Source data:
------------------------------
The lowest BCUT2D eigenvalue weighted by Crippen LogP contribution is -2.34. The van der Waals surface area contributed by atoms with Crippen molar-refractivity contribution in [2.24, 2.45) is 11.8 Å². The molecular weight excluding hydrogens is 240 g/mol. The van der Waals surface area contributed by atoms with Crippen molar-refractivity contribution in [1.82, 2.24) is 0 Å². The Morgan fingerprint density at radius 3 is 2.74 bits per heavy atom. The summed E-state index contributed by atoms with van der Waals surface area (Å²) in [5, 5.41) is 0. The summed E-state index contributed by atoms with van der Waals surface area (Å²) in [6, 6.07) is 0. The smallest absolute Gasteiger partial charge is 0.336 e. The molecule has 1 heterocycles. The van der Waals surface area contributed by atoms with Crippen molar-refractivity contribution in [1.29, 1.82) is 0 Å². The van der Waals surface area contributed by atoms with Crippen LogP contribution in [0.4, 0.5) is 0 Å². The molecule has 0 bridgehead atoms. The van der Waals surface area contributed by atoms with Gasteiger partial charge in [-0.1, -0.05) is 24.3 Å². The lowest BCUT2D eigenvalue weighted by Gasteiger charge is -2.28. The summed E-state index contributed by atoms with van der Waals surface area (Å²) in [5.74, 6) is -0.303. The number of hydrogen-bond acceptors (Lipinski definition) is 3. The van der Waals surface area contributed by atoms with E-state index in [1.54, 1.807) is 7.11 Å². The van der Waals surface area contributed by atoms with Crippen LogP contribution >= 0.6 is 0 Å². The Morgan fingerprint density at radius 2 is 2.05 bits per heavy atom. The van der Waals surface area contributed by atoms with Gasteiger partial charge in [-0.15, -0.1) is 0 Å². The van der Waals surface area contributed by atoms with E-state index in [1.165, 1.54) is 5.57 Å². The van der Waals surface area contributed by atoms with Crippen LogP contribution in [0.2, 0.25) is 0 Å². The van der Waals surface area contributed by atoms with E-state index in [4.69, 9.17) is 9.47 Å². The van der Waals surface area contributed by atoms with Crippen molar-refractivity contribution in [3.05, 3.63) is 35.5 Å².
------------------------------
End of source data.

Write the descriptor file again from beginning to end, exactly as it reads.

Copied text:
The lowest BCUT2D eigenvalue weighted by Crippen LogP contribution is -2.34. The van der Waals surface area contributed by atoms with Crippen molar-refractivity contribution in [2.24, 2.45) is 11.8 Å². The molecular weight excluding hydrogens is 240 g/mol. The van der Waals surface area contributed by atoms with Crippen molar-refractivity contribution in [1.82, 2.24) is 0 Å². The Morgan fingerprint density at radius 3 is 2.74 bits per heavy atom. The summed E-state index contributed by atoms with van der Waals surface area (Å²) in [5, 5.41) is 0. The summed E-state index contributed by atoms with van der Waals surface area (Å²) in [6, 6.07) is 0. The smallest absolute Gasteiger partial charge is 0.336 e. The molecule has 1 heterocycles. The van der Waals surface area contributed by atoms with Crippen molar-refractivity contribution in [1.29, 1.82) is 0 Å². The van der Waals surface area contributed by atoms with Crippen LogP contribution in [0.4, 0.5) is 0 Å². The molecule has 0 bridgehead atoms. The van der Waals surface area contributed by atoms with Gasteiger partial charge in [-0.1, -0.05) is 24.3 Å². The lowest BCUT2D eigenvalue weighted by Gasteiger charge is -2.28. The summed E-state index contributed by atoms with van der Waals surface area (Å²) in [5.74, 6) is -0.303. The number of hydrogen-bond acceptors (Lipinski definition) is 3. The van der Waals surface area contributed by atoms with E-state index in [1.54, 1.807) is 7.11 Å². The van der Waals surface area contributed by atoms with Crippen LogP contribution >= 0.6 is 0 Å². The Morgan fingerprint density at radius 2 is 2.05 bits per heavy atom. The van der Waals surface area contributed by atoms with Gasteiger partial charge in [-0.15, -0.1) is 0 Å². The van der Waals surface area contributed by atoms with E-state index in [1.165, 1.54) is 5.57 Å². The van der Waals surface area contributed by atoms with Crippen LogP contribution in [0.2, 0.25) is 0 Å². The van der Waals surface area contributed by atoms with E-state index in [4.69, 9.17) is 9.47 Å². The van der Waals surface area contributed by atoms with Crippen molar-refractivity contribution in [3.05, 3.63) is 35.5 Å².